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While there were dozens of noticeable micro trends in the mix, by and large there was a slightly more androgynous feel to many of the creations. This could be a result of the penetration of the next generation of designers as part of the process to self discovery. However, even the greats, such as Ritu Kumar, Manish Malhotra and Sabyasachi, had slightly toughened up their collections with military accents and collared-shirts over ghagras.
Cholis, usually centre stage, took a back seat to a twist on the style with modern midriff crop tops seen at Payal Singhal, Shehla Khan and Global Desi, among others. At times, they were layered with diaphanous gossamer fabrics and paired with both full skirts and pants. The sporty trend that first came out in the '90s has had a style moment globally for more than a year now and hit the Lakme Fashion Week runway in a big way.
Jackets over lehengas, saris, and shararas have been a running trend we picked up on at India Bridal Week and Delhi Couture Week. However, Ritu Kumar took it one step further by presenting flowing 'red riding hood' capes tied around the neck with prints inspired by Bhutanese culture. Another prominent mini trend in the same family was the kotis or vests, both long and short, seen at Anita Dongre.
Finally, rural village art was best performed at Gaurang Shah with gorgeous tukri and ajrak patterns in primal colours set against white to make them jump out even more in celebration. It was a festive, timeless collection that, although presented on traditional ghagras and chaadar dupattas, could easily be replicated on any silhouette with equal charm.
Gold statement pants in brocade and metallic fabrics were spotted at Vikram Phadnis and were used mostly with whites. They were complimented by matching gold tailored jackets and blazers for the runway. However, we liked the idea of a pair of gold pants, especially in brocade, assembled with simple neutrals.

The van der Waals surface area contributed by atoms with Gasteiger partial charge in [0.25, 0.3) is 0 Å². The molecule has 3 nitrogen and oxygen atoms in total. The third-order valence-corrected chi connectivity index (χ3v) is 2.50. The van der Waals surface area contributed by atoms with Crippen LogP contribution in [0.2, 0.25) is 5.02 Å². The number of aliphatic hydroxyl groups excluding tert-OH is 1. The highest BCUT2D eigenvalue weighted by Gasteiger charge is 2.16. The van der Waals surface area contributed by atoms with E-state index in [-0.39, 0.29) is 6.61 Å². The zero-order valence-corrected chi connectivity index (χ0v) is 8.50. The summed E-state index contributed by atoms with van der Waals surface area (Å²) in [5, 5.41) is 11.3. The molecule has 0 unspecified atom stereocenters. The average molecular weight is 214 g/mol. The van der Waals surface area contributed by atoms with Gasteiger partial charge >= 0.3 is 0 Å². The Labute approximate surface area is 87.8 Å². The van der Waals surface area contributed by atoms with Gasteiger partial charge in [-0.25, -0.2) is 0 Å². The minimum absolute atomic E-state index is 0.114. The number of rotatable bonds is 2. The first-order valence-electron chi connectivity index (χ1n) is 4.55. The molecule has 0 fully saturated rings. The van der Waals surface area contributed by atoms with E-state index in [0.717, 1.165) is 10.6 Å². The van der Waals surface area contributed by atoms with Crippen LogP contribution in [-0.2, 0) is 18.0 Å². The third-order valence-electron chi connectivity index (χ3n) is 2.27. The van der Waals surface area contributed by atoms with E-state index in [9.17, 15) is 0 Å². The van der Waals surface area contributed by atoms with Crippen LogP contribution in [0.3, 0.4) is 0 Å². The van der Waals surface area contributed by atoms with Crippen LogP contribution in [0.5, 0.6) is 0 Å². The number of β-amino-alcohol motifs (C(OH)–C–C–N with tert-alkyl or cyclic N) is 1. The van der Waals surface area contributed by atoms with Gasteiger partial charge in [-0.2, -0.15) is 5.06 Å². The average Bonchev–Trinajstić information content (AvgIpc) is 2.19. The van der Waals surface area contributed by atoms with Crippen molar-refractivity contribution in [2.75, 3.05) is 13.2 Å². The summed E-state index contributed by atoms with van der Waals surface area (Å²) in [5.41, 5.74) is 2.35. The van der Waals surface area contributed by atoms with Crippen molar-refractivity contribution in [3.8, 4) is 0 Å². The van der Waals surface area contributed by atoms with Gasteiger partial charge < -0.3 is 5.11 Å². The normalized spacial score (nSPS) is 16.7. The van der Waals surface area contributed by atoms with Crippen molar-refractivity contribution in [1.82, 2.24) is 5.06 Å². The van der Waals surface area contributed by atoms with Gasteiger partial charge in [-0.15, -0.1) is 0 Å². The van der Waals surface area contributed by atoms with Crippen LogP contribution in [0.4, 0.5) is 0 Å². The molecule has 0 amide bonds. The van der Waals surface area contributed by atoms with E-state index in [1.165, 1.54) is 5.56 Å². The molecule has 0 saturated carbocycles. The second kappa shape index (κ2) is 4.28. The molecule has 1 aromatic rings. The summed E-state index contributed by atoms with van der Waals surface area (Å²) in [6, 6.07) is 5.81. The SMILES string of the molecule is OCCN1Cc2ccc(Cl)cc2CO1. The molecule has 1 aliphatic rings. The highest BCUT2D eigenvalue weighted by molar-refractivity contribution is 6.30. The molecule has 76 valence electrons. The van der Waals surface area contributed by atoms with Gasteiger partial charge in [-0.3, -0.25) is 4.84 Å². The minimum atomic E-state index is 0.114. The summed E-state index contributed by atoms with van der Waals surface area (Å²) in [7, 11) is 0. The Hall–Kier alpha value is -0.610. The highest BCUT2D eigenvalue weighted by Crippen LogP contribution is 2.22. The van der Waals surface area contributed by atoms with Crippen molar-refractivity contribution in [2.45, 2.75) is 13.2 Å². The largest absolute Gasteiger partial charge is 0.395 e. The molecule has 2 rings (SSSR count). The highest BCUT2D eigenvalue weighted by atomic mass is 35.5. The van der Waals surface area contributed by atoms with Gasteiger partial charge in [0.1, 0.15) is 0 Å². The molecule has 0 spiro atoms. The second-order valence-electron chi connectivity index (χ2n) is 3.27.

Boat necks went missing a while back with the onset of Nehru and shirt collars, but fortunately Manish Malhotra reminded us of their elegance with his repetitive use of the neckline throughout his beautifully understated pastel shararas and mirror work saris. The use of sheer tulle and back buttons was particularly lovely.
Dupattas and pallus were wrapped interestingly around the neck in twisted crushed scarves at Nikhil Thampi, Krishna Mehta, and Global Desi to create a stronger statement than the feminine shoulder drop. An equally effective styling technique to convey a tougher fashion image was the use of belts enveloping military sash like dupattas around the waist and adding on shoulder lapels. These were principally observed at Sabyasachi. Known for his passion of honouring and celebrating the femininity of women through his creations, Sabyasachi balanced this by infusing delicate wide net lace on the bottom half of his saris.
Published in The Express Tribune, September 1st, 2013.
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